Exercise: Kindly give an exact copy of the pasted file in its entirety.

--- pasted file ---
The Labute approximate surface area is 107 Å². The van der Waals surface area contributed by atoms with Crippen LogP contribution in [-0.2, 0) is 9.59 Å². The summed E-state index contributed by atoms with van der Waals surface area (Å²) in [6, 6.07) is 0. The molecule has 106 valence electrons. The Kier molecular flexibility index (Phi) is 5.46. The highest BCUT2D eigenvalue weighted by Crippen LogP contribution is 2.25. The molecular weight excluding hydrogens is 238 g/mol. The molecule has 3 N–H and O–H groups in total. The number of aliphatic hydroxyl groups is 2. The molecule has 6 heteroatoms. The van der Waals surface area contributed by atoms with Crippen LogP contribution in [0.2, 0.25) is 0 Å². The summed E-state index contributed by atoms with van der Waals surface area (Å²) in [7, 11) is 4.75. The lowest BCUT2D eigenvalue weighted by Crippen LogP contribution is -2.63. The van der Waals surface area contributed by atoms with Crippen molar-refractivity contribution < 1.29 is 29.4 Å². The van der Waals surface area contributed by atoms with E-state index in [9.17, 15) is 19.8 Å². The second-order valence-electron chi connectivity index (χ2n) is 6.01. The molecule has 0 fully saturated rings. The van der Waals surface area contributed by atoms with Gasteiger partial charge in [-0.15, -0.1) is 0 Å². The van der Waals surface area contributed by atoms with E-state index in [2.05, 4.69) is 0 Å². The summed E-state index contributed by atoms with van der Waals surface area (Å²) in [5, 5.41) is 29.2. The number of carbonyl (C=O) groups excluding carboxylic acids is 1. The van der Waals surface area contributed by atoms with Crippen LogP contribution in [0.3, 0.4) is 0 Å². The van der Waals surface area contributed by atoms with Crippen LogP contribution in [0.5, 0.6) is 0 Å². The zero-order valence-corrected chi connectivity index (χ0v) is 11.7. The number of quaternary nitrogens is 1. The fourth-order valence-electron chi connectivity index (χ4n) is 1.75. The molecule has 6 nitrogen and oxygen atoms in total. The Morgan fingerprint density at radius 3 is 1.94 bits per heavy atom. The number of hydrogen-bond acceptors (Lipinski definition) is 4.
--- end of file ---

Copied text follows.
The Labute approximate surface area is 107 Å². The van der Waals surface area contributed by atoms with Crippen LogP contribution in [-0.2, 0) is 9.59 Å². The summed E-state index contributed by atoms with van der Waals surface area (Å²) in [6, 6.07) is 0. The molecule has 106 valence electrons. The Kier molecular flexibility index (Phi) is 5.46. The highest BCUT2D eigenvalue weighted by Crippen LogP contribution is 2.25. The molecular weight excluding hydrogens is 238 g/mol. The molecule has 3 N–H and O–H groups in total. The number of aliphatic hydroxyl groups is 2. The molecule has 6 heteroatoms. The van der Waals surface area contributed by atoms with Crippen LogP contribution in [0.2, 0.25) is 0 Å². The summed E-state index contributed by atoms with van der Waals surface area (Å²) in [7, 11) is 4.75. The lowest BCUT2D eigenvalue weighted by Crippen LogP contribution is -2.63. The van der Waals surface area contributed by atoms with Crippen molar-refractivity contribution < 1.29 is 29.4 Å². The van der Waals surface area contributed by atoms with E-state index in [9.17, 15) is 19.8 Å². The second-order valence-electron chi connectivity index (χ2n) is 6.01. The molecule has 0 fully saturated rings. The van der Waals surface area contributed by atoms with Gasteiger partial charge in [-0.15, -0.1) is 0 Å². The van der Waals surface area contributed by atoms with E-state index in [2.05, 4.69) is 0 Å². The summed E-state index contributed by atoms with van der Waals surface area (Å²) in [5, 5.41) is 29.2. The number of carbonyl (C=O) groups excluding carboxylic acids is 1. The van der Waals surface area contributed by atoms with Crippen LogP contribution in [0.3, 0.4) is 0 Å². The van der Waals surface area contributed by atoms with Crippen LogP contribution in [0.5, 0.6) is 0 Å². The zero-order valence-corrected chi connectivity index (χ0v) is 11.7. The number of quaternary nitrogens is 1. The fourth-order valence-electron chi connectivity index (χ4n) is 1.75. The molecule has 6 nitrogen and oxygen atoms in total. The Morgan fingerprint density at radius 3 is 1.94 bits per heavy atom. The number of hydrogen-bond acceptors (Lipinski definition) is 4.